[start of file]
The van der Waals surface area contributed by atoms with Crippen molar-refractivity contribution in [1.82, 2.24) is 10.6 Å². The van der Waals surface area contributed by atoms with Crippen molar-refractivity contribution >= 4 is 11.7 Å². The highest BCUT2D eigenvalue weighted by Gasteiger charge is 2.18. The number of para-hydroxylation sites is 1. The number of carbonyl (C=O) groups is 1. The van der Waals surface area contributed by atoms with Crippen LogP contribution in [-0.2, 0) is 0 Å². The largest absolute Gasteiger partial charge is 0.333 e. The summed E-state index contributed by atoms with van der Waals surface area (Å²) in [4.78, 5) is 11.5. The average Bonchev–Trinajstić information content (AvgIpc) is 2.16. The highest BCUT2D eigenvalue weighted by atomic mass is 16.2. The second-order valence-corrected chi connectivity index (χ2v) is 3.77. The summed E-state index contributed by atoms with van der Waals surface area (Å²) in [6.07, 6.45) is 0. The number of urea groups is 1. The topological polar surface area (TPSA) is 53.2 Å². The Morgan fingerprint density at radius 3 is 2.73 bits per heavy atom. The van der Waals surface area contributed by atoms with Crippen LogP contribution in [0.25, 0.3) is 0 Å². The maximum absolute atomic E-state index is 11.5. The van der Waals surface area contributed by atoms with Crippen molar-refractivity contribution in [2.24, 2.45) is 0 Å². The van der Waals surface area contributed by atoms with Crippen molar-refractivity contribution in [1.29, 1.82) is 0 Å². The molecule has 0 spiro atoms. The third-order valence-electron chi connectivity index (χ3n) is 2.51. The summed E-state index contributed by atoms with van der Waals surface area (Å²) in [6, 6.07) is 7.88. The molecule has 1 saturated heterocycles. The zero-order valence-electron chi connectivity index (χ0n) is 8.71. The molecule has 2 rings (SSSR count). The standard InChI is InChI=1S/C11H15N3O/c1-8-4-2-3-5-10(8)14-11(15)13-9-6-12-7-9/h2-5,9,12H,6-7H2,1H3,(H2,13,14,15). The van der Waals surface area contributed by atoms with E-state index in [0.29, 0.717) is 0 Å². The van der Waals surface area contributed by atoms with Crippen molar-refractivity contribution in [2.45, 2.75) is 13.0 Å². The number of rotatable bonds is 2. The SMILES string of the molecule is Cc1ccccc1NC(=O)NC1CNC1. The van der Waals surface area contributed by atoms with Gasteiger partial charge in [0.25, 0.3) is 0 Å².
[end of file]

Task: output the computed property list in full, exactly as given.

The van der Waals surface area contributed by atoms with Crippen molar-refractivity contribution in [1.82, 2.24) is 10.6 Å². The van der Waals surface area contributed by atoms with Crippen molar-refractivity contribution >= 4 is 11.7 Å². The highest BCUT2D eigenvalue weighted by Gasteiger charge is 2.18. The number of para-hydroxylation sites is 1. The number of carbonyl (C=O) groups is 1. The van der Waals surface area contributed by atoms with Crippen LogP contribution in [-0.2, 0) is 0 Å². The largest absolute Gasteiger partial charge is 0.333 e. The summed E-state index contributed by atoms with van der Waals surface area (Å²) in [4.78, 5) is 11.5. The average Bonchev–Trinajstić information content (AvgIpc) is 2.16. The highest BCUT2D eigenvalue weighted by atomic mass is 16.2. The second-order valence-corrected chi connectivity index (χ2v) is 3.77. The summed E-state index contributed by atoms with van der Waals surface area (Å²) in [6.07, 6.45) is 0. The number of urea groups is 1. The topological polar surface area (TPSA) is 53.2 Å². The Morgan fingerprint density at radius 3 is 2.73 bits per heavy atom. The van der Waals surface area contributed by atoms with Crippen LogP contribution in [0.25, 0.3) is 0 Å². The maximum absolute atomic E-state index is 11.5. The van der Waals surface area contributed by atoms with Crippen molar-refractivity contribution in [2.24, 2.45) is 0 Å². The van der Waals surface area contributed by atoms with Crippen molar-refractivity contribution in [1.29, 1.82) is 0 Å². The molecule has 0 spiro atoms. The third-order valence-electron chi connectivity index (χ3n) is 2.51. The summed E-state index contributed by atoms with van der Waals surface area (Å²) in [6, 6.07) is 7.88. The molecule has 1 saturated heterocycles. The zero-order valence-electron chi connectivity index (χ0n) is 8.71. The molecule has 2 rings (SSSR count). The standard InChI is InChI=1S/C11H15N3O/c1-8-4-2-3-5-10(8)14-11(15)13-9-6-12-7-9/h2-5,9,12H,6-7H2,1H3,(H2,13,14,15). The van der Waals surface area contributed by atoms with E-state index in [0.29, 0.717) is 0 Å². The van der Waals surface area contributed by atoms with Crippen molar-refractivity contribution in [2.45, 2.75) is 13.0 Å². The number of rotatable bonds is 2. The SMILES string of the molecule is Cc1ccccc1NC(=O)NC1CNC1. The van der Waals surface area contributed by atoms with Gasteiger partial charge in [0.25, 0.3) is 0 Å².